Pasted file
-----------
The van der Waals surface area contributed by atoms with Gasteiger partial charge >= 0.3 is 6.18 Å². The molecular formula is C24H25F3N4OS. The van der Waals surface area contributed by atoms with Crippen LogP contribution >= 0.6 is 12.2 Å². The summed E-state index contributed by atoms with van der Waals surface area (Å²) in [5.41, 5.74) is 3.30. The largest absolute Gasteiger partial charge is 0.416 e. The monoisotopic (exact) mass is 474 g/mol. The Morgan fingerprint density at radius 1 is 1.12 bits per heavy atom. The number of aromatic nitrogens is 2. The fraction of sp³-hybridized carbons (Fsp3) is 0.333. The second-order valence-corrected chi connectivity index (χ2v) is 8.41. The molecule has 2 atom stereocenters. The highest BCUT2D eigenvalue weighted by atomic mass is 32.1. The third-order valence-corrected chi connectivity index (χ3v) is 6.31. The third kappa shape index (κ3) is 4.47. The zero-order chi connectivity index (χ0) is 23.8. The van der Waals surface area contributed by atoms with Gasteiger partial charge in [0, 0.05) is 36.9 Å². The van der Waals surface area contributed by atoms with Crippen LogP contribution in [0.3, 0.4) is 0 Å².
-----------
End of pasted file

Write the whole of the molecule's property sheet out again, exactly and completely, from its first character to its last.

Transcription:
The van der Waals surface area contributed by atoms with Gasteiger partial charge >= 0.3 is 6.18 Å². The molecular formula is C24H25F3N4OS. The van der Waals surface area contributed by atoms with Crippen LogP contribution >= 0.6 is 12.2 Å². The summed E-state index contributed by atoms with van der Waals surface area (Å²) in [5.41, 5.74) is 3.30. The largest absolute Gasteiger partial charge is 0.416 e. The monoisotopic (exact) mass is 474 g/mol. The Morgan fingerprint density at radius 1 is 1.12 bits per heavy atom. The number of aromatic nitrogens is 2. The fraction of sp³-hybridized carbons (Fsp3) is 0.333. The second-order valence-corrected chi connectivity index (χ2v) is 8.41. The molecule has 2 atom stereocenters. The highest BCUT2D eigenvalue weighted by atomic mass is 32.1. The third-order valence-corrected chi connectivity index (χ3v) is 6.31. The third kappa shape index (κ3) is 4.47. The zero-order chi connectivity index (χ0) is 23.8. The van der Waals surface area contributed by atoms with Gasteiger partial charge in [0, 0.05) is 36.9 Å². The van der Waals surface area contributed by atoms with Crippen LogP contribution in [0.3, 0.4) is 0 Å².